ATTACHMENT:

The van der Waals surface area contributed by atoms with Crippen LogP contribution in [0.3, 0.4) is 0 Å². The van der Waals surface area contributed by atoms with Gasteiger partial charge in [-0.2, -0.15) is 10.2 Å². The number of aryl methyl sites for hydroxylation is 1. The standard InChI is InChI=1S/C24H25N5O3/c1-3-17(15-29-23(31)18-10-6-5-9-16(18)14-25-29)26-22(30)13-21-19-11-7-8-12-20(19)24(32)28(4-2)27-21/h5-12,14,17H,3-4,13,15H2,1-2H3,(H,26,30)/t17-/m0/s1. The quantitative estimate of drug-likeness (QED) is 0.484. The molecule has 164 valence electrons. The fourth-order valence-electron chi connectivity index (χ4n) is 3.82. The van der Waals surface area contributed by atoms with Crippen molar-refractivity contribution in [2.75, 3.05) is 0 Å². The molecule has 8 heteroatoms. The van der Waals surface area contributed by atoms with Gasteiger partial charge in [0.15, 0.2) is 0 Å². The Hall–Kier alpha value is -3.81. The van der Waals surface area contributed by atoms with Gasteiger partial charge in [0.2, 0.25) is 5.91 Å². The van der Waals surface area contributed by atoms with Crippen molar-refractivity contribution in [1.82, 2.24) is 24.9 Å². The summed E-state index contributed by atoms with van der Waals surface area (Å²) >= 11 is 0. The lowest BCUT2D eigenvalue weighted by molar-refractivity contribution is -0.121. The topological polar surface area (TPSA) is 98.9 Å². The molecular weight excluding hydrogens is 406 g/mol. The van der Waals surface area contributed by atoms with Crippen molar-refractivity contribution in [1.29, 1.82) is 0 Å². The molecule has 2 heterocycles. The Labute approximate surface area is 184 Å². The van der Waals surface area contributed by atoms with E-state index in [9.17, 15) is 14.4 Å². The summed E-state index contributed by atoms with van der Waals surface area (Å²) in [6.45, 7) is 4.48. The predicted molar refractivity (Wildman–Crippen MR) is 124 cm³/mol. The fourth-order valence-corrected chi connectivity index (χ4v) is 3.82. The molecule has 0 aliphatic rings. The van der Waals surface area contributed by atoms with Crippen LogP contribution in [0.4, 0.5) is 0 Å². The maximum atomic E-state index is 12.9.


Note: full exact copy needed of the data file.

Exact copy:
The van der Waals surface area contributed by atoms with Crippen LogP contribution in [0.3, 0.4) is 0 Å². The van der Waals surface area contributed by atoms with Gasteiger partial charge in [-0.2, -0.15) is 10.2 Å². The number of aryl methyl sites for hydroxylation is 1. The standard InChI is InChI=1S/C24H25N5O3/c1-3-17(15-29-23(31)18-10-6-5-9-16(18)14-25-29)26-22(30)13-21-19-11-7-8-12-20(19)24(32)28(4-2)27-21/h5-12,14,17H,3-4,13,15H2,1-2H3,(H,26,30)/t17-/m0/s1. The quantitative estimate of drug-likeness (QED) is 0.484. The molecule has 164 valence electrons. The fourth-order valence-electron chi connectivity index (χ4n) is 3.82. The van der Waals surface area contributed by atoms with Crippen molar-refractivity contribution in [2.75, 3.05) is 0 Å². The molecule has 8 heteroatoms. The van der Waals surface area contributed by atoms with Gasteiger partial charge in [0.15, 0.2) is 0 Å². The Hall–Kier alpha value is -3.81. The van der Waals surface area contributed by atoms with Gasteiger partial charge in [0.2, 0.25) is 5.91 Å². The van der Waals surface area contributed by atoms with Crippen molar-refractivity contribution in [1.82, 2.24) is 24.9 Å². The summed E-state index contributed by atoms with van der Waals surface area (Å²) >= 11 is 0. The lowest BCUT2D eigenvalue weighted by molar-refractivity contribution is -0.121. The topological polar surface area (TPSA) is 98.9 Å². The molecular weight excluding hydrogens is 406 g/mol. The van der Waals surface area contributed by atoms with Crippen molar-refractivity contribution in [1.29, 1.82) is 0 Å². The molecule has 2 heterocycles. The Labute approximate surface area is 184 Å². The van der Waals surface area contributed by atoms with E-state index in [9.17, 15) is 14.4 Å². The summed E-state index contributed by atoms with van der Waals surface area (Å²) in [6.45, 7) is 4.48. The predicted molar refractivity (Wildman–Crippen MR) is 124 cm³/mol. The fourth-order valence-corrected chi connectivity index (χ4v) is 3.82. The molecule has 0 aliphatic rings. The van der Waals surface area contributed by atoms with Crippen LogP contribution in [0.4, 0.5) is 0 Å². The maximum atomic E-state index is 12.9.